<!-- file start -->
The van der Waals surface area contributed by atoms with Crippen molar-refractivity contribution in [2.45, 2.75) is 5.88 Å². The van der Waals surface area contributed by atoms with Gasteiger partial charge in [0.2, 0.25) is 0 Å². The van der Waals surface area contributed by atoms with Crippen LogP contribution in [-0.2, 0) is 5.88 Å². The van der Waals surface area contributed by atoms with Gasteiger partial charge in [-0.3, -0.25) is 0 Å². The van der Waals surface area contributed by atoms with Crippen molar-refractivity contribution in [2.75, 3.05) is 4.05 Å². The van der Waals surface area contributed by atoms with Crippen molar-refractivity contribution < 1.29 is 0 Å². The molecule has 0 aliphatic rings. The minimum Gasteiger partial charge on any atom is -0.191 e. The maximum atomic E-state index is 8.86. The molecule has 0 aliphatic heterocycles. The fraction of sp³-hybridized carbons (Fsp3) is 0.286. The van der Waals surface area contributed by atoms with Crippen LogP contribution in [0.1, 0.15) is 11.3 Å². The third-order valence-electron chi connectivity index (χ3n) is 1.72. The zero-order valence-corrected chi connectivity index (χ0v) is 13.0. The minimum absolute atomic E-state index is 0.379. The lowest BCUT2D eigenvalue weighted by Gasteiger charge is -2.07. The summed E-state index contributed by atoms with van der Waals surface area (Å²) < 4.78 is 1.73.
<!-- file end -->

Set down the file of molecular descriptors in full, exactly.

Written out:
The van der Waals surface area contributed by atoms with Crippen molar-refractivity contribution in [2.45, 2.75) is 5.88 Å². The van der Waals surface area contributed by atoms with Gasteiger partial charge in [0.2, 0.25) is 0 Å². The van der Waals surface area contributed by atoms with Crippen LogP contribution in [-0.2, 0) is 5.88 Å². The van der Waals surface area contributed by atoms with Gasteiger partial charge in [-0.3, -0.25) is 0 Å². The van der Waals surface area contributed by atoms with Crippen molar-refractivity contribution in [2.75, 3.05) is 4.05 Å². The van der Waals surface area contributed by atoms with Crippen molar-refractivity contribution < 1.29 is 0 Å². The molecule has 0 aliphatic rings. The minimum Gasteiger partial charge on any atom is -0.191 e. The maximum atomic E-state index is 8.86. The molecule has 0 aliphatic heterocycles. The fraction of sp³-hybridized carbons (Fsp3) is 0.286. The van der Waals surface area contributed by atoms with Crippen LogP contribution in [0.1, 0.15) is 11.3 Å². The third-order valence-electron chi connectivity index (χ3n) is 1.72. The zero-order valence-corrected chi connectivity index (χ0v) is 13.0. The minimum absolute atomic E-state index is 0.379. The lowest BCUT2D eigenvalue weighted by Gasteiger charge is -2.07. The summed E-state index contributed by atoms with van der Waals surface area (Å²) < 4.78 is 1.73.